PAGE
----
Rau rangatira mā, e kui mā, e koro mā, e huihui nei,
tēnei aku mihi nui ki a koutou.
Nau mai hoki mai ki Te Whare Kawana o Tamaki Makaurau
Kia ora tātou katoa
After several attempts thwarted by COVID lockdowns, I’m delighted finally to be able to welcome you all to Government House to present four Child Cancer Foundation Life Membership awards.
In my role as Governor-General, I’m privileged to meet many New Zealanders who contribute to the wellbeing of others in their communities.
Many do so as volunteers.
Countless community groups and charities would collapse if these stand-out people weren’t there, devoting their own time, knowledge and resources to worthy causes.
Their selflessness and willingness to think beyond themselves and their own bubble is truly admirable and inspires other people to follow their example.
They bring their skills and acumen from their day-jobs as well as a truly astonishing level of manaakitanga to their roles. The mana of these organisations can be attributed to the generosity, compassion and commitment of their greatest supporters. We are recognising four of them today.
The citations for Jim Boult, Stuart Hutchinson and Alison and Terry O’Connor are evidence of why the Child Cancer Foundation is held in such high regard.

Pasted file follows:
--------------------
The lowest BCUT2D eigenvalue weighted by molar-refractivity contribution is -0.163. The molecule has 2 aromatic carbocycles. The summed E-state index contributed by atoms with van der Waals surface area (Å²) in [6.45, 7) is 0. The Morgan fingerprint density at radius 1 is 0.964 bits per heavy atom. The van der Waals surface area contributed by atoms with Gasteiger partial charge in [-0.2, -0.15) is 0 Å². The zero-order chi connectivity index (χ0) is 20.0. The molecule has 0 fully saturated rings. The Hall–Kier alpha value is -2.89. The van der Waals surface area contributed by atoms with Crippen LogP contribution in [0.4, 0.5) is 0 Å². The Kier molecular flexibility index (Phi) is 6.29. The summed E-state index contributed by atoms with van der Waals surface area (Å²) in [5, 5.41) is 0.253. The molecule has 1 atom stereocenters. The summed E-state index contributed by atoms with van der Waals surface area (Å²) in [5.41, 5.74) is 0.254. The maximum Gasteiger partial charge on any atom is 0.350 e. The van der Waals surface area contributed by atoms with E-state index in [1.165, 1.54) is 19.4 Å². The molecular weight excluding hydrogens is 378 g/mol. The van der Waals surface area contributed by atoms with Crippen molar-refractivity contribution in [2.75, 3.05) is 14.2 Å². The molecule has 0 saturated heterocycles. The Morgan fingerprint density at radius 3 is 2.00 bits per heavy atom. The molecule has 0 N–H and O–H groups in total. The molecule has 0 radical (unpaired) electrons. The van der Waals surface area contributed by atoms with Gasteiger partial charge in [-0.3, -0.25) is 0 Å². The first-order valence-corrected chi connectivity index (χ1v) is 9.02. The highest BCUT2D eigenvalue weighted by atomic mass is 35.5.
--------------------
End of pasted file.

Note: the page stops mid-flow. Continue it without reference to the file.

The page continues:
In a perfect world, there would be no need for this occasion. We all dream of the day when no-one will receive a cancer diagnosis.
Unfortunately, Aotearoa has the unenviable distinction of having the second-highest reported cancer incidence rate per capita.
Most of us have our own experiences of how our lives or the lives of whanau, friends, or colleagues have been blighted by cancer of some form or another.
The stress and anguish is compounded when it is a child who is facing the battle.
The Child Cancer Foundation helps them and their families through the most stressful of times. I acknowledge the many volunteers, medical professionals and staff who enable the Child Cancer Foundation to offer such a strong support base to families.
Jim, Stuart, Alison and Terry – you have made exceptional contributions to the lives of young cancer sufferers and you have truly earned the respect and gratitude of their families through your leadership, wisdom, dedication and sensible advice.
I congratulate you on the award of these life memberships. The work you have done and continue to do makes a real difference and is deeply appreciated by us all.
There is a whakatauki that reminds us that a person’s worth is best measured by the good that they do for their family, friends and wider community:
He taonga rongonui te aroha ki te tangata
Goodwill towards others is a precious treasure
Thank you for the gifts you have given us.
You have helped to make Aotearoa New Zealand a better place to live.
Kia ora, kia kaha, huihui tātou katoa.